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Originally posted by Dchall_San_Antonio

Bermuda, bent, and centipede are exceptions to this since they like to be mowed at 1/2 inch.
I don't know about bent or cent but bermuda can be kept as high as 3". I keep a lot at 2.5". Looks a little better maybe at 2". There have been many discussions here about bermuda height. I may reread some - there were some very interesting threads, there are arguments on both sides of it - lower is better, higher is better. 1/2" is pretty low though. Probably most books say 1" - 1.5" for bermuda, or 1/2" for hybrids. The local extension office says 1.5" - 2.5". I think in the organic approach, it can be good to keep most grasses on high side, maybe higher than "by the book".

Anyway, I like your plan.

And I put a 50lb bag of alfalfa pellets on a yard last week. Maybe a little late in the season, but seemed like the thing to do. First time I bought any. It was horse food. I would like to find a "purer" source.

Was thinking of using alfalfa pellets on a new seeding of fescue soon. Why do you say alfalfa for seeds and corn later?
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"So, it could be that corn meal has a preemergent quality to it also, but not as pronounced as corn GLUTEN meal. "

OK - I figured that could be the reason. Makes sense to me.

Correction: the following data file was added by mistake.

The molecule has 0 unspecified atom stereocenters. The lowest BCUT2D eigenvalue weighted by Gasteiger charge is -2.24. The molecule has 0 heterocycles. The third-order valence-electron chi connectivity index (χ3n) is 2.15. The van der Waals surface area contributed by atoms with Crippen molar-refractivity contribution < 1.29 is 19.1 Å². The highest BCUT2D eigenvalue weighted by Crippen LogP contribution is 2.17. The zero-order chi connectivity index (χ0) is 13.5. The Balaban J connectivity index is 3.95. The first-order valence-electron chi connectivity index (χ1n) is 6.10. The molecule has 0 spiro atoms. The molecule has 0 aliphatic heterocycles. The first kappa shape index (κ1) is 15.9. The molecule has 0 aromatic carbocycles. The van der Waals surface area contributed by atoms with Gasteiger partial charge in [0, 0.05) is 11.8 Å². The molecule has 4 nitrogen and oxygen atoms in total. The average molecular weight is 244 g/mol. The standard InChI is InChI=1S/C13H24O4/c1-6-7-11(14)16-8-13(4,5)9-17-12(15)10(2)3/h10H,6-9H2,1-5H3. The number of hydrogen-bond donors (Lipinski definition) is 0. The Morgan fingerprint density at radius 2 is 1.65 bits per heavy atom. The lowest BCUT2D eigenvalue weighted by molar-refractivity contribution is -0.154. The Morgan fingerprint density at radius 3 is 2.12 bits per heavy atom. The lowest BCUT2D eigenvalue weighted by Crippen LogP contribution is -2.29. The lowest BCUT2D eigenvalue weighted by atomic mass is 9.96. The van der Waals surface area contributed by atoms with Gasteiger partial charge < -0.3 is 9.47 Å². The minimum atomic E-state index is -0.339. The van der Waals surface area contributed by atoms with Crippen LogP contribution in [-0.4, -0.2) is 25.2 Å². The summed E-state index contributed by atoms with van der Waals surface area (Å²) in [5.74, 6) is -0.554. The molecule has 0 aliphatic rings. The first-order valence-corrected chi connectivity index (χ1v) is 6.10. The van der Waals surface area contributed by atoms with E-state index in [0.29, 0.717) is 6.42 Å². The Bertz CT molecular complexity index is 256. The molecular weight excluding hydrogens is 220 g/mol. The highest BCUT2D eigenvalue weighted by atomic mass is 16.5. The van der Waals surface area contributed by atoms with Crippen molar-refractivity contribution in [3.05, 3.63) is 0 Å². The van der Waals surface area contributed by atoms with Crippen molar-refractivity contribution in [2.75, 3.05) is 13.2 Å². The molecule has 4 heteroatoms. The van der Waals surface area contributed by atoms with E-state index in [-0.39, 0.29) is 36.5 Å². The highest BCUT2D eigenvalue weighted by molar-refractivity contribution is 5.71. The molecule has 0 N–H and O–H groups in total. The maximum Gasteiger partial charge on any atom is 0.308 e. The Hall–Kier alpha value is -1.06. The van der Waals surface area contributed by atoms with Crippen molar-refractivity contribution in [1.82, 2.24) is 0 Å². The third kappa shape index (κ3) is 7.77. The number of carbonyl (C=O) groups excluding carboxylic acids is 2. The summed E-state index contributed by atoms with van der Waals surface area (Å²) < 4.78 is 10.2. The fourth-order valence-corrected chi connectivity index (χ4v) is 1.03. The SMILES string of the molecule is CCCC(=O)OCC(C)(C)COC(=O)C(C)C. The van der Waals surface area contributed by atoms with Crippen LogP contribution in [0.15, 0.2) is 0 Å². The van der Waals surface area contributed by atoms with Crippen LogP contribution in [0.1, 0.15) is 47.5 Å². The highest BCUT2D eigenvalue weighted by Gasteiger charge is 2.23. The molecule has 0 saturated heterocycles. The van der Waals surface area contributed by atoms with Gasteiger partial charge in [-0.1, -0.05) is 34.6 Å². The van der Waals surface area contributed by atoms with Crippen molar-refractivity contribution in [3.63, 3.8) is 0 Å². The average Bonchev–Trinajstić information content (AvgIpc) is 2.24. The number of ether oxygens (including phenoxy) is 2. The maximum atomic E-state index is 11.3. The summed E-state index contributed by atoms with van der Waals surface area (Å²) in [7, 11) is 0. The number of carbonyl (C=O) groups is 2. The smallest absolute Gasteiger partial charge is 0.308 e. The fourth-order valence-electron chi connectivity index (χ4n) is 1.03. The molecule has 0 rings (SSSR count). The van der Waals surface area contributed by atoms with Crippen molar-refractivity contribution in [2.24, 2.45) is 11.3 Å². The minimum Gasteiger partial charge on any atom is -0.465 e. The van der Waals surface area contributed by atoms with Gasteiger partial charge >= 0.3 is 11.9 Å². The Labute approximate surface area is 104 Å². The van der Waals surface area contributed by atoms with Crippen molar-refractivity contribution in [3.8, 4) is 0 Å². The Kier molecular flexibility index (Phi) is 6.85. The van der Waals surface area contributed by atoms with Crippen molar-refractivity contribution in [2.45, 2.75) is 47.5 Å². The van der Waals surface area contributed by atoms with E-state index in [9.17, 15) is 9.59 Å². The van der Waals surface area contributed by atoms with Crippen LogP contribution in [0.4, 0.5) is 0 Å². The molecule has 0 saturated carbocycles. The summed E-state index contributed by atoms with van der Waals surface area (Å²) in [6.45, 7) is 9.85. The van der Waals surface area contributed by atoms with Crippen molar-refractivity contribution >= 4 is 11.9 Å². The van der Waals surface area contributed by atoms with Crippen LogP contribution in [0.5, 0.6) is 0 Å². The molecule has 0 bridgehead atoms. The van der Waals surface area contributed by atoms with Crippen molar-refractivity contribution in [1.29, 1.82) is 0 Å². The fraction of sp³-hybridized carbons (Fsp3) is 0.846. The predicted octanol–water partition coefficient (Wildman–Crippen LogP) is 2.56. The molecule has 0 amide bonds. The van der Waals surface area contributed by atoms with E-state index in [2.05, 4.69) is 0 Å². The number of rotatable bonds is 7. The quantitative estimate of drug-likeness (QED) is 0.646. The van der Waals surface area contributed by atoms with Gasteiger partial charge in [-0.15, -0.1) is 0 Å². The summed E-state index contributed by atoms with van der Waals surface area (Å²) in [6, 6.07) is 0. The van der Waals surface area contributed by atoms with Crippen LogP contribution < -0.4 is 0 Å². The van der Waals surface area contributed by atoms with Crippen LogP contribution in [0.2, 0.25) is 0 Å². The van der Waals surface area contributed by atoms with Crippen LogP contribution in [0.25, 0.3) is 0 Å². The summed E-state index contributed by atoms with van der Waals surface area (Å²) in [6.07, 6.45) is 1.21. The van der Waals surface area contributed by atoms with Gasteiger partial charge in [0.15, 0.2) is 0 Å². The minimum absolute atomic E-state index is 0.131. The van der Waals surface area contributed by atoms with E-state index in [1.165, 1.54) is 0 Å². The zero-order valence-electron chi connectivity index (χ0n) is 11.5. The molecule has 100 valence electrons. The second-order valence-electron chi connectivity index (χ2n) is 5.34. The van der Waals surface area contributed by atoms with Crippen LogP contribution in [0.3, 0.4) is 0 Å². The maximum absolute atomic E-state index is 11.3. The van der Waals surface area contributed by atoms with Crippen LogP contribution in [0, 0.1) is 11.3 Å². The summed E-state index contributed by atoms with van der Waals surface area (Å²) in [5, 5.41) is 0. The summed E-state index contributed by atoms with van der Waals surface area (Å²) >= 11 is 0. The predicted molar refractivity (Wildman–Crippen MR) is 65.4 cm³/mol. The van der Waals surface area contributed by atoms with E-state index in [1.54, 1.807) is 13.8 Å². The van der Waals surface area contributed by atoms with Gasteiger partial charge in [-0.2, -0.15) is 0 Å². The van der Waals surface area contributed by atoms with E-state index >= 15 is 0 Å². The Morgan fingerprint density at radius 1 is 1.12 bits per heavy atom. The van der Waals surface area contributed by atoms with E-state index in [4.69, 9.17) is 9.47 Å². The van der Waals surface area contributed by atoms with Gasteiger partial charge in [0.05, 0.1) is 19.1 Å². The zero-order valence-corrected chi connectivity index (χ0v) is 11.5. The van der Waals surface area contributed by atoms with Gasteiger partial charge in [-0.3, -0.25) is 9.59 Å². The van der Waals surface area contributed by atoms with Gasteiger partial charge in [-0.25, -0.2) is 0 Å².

Yesterday I removed a couple of piles of old dead bamboo from a yard. I can see how that could be the source of some kind of fungus.
"I used a coffee can and just flung it everywhere. Do the rest of you use a spreader? I don't even have one. "

That's one of the cool things about organic fertilizers - you can use your hands! I have applied lots of comost and other stuff by hand. I usually put it in a 5-gal bucket and walk around throwing out handfuls.

If you're just doing your own lawn and its not large, you don't need to buy a spreader. But for a larger lawn or lots of lawns or if time is an issue (like if you're getting paid) then it can be very useful to use a spreader. Also it is better to have an even distribution, which you can't easily achieve by hand. But this is not as important as it is with strong chemicals.

But most spreaders are made to apply standard fertilizer pellets which are granulated to fit the spreaders. Lots of organic materials will not work in most spreaders. Every garage has one or two Scott's spreaders - usually not working. I couldn't bring myself to buy that plastic garbage for $29.95 so I paid a little more ($45.00) and got one sold by Fertilome. Works fine with stuff like Milorganite (if you remove the agitator pin) or anything that's granulated. Did OK with alfalfa pellets. But compost - no way.

The A.M. Leonard catalog ( ) has lots of commercial spreaders. They range from $50 to maybe over a $1000. There is one that they claim will apply anything that can be used on turf - the Spyker Mulch-n-More. It costs $560!

There is some stuff sold around here called Humore, which is composted cattle manure and alfalfa. The company provides a special spreader to some of its dealers. It is a large metal cylinder with holes in it. You just pull it around and the stuff falls out the holes. I haven't used one.

Grass seed can be broadcast by hand, but this is an example of something that is best applied in a very even, controlled way.